The upbeat cynicism of J.W. Schuller

The Boulder transplant offers up an album of quirky indie rock you need to hear now

J.W. Schuller
Matthew Alexander

The suit jacket wasn’t gold lamé or anything garish like that — no offense, gold lamé; rock ‘n’ roll wouldn’t be the same without you, babe — but it did have a little sheen to it. It was J.W. Schuller’s first performance at one of the two senior centers he was volunteering at in his hometown of Minneapolis and he wanted to look nice, you know? Show these folks he gave a damn.

Schuller hadn’t even gotten his guitar strap over his shoulder when an elderly man walked up to him and said, “Are you gonna be our Elvis today?” And then he cackled.

If The Muppet Show taught us anything, it’s that old folks know how to heckle.

The volunteer gig started after Schuller’s band, U Joint, broke up after a handful of records. He wasn’t writing music or performing and knew he needed to get his head back in the game.

After some hemming and hawing and general excuse-making, Schuller dove in and played that first gig in his ever-so-slightly shiny jacket. It was the beginning of five years of playing twice a month at those two senior centers, taking jokes left and right, deflecting jeers, witnessing what he calls “octogenarian catfights” — all while playing solo gigs at venues around Minneapolis. And of course the volunteer work wasn’t all cranky old folks giving Schuller hell. He saw seniors with dementia slip back into memories of younger days, smiling as they sang every word to songs by Cole Porter, the Gershwins and Hoagy Carmichael. He learned songs to honor requests from his audience and in the process discovered a wellspring of older music with “a rich and invigorating variety of rhythm, melody and expression” that he hadn’t fully appreciated before.

You can hear it all in Schuller’s new album No Mud in Joyville — there’s out-and-out joy, light-hearted cynicism, love for folk music and reverence for life… and death.

“[The album title is] sort of a goofy wordplay on the old baseball poem [“Casey at the Bat”], but kind of turning it on its ear, to me, it’s a little bit of an expression of imagining a better world,” Schuller says.

“It definitely has some shades of the afterlife, I guess, imagining a world without all these nasty things and more fun things. That’s kind of a recurring theme with a lot of the stuff I write.”

“There’ll be no sickness, there’ll be no shame,” Schuller sings in the title track. “We’ll all get half an hour of fame/ There’ll be no anger, there’ll be no frowns/ There’ll be no salesmen, there’ll be no clowns.

“And there’ll be no mud in Joyville when we go.”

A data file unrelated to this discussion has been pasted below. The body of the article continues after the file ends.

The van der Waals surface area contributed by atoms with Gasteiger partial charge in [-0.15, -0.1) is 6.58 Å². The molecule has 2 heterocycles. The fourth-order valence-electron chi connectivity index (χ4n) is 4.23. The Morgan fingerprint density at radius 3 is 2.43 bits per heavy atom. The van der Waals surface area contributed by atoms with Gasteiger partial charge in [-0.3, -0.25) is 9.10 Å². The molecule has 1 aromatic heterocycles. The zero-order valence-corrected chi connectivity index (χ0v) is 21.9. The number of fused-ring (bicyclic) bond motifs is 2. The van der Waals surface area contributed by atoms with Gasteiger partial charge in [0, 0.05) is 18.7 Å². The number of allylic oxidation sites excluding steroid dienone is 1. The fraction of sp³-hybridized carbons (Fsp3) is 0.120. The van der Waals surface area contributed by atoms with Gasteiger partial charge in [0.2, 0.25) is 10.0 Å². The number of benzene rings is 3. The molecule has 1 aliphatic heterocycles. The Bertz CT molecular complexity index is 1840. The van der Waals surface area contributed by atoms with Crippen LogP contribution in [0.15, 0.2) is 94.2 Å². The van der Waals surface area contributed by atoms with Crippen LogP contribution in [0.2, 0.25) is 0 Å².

Volunteering in the senior centers was “a bit of an awakening,” Schuller says, “both musically and existentially.” Faced with both the freedom of old age — saying whatever the hell you want, for example — and the captivity of dementia, Schuller walked away from his volunteer gig knowing a couple of things for sure: live it while the living’s good, and never underestimate the power of music.

“This is going to sound sort of morbid, and my heart goes out to anybody whose parent or grandparent is in this situation, but to be honest, my favorite ward to play in this one facility was the lockdown dementia ward,” Schuller says. “We’re talking about people who probably don’t know their children or their grandchildren, and they are singing along with me, and they know every word. It was a pretty moving testament to the power of music. It was a real eye-opener for me in terms of what music can do for people no matter what state they’re in.”

And it inspired Schuller to, in his words, get off his ass and start writing songs again.

Schuller and his wife, Jaci, are living in Boulder now, living life while the living’s good. They moved here to be close to family, and now Schuller gets the infinite pleasure of performing with his nephew, Jens Larsen, on drums.

No Mud in Joyville is Schuller’s second album, just released this past January. It’s a rollicking compilation driven by Schuller’s down-to-Earth lyrics and bright acoustic guitar work, fleshed out to juicy perfection with splashes of trumpet, keyboard and marimba.

It’s filled with relatable stories about growing up, getting perspective, screwing up, moving on and just plain old living life the best you can in spite of how hard it can be. Even in the album’s darkest moments, Schuller delivers songs in a way that’s so charming, so funny, so in tune with the complexity of human emotion, you can’t help but smile.

“I love a great sad song as much as the next person,” he says. “There are times when you just need to let it bleed and need to hear songs like that and bond with it and I’ve written a few of those, too. But for some reason, pairing sad or slightly judgmental, cynical lyrics with really bouncy music just seems like a winning formula to me. It’s a way to get people to pay a little more attention.”

On the Bill: J.W. Schuller album release show — with Red Petals and Kait Berreckman. 8 p.m. Saturday, March 10, The Walnut Room, 3131 Walnut St., Denver. Tickets are $10 in advance, $15 at the door,

J.W. Schuller album release show — with Red Petals. 10 p.m. Friday, April 13, Bohemian Biergarten, 2017 13th St., Boulder.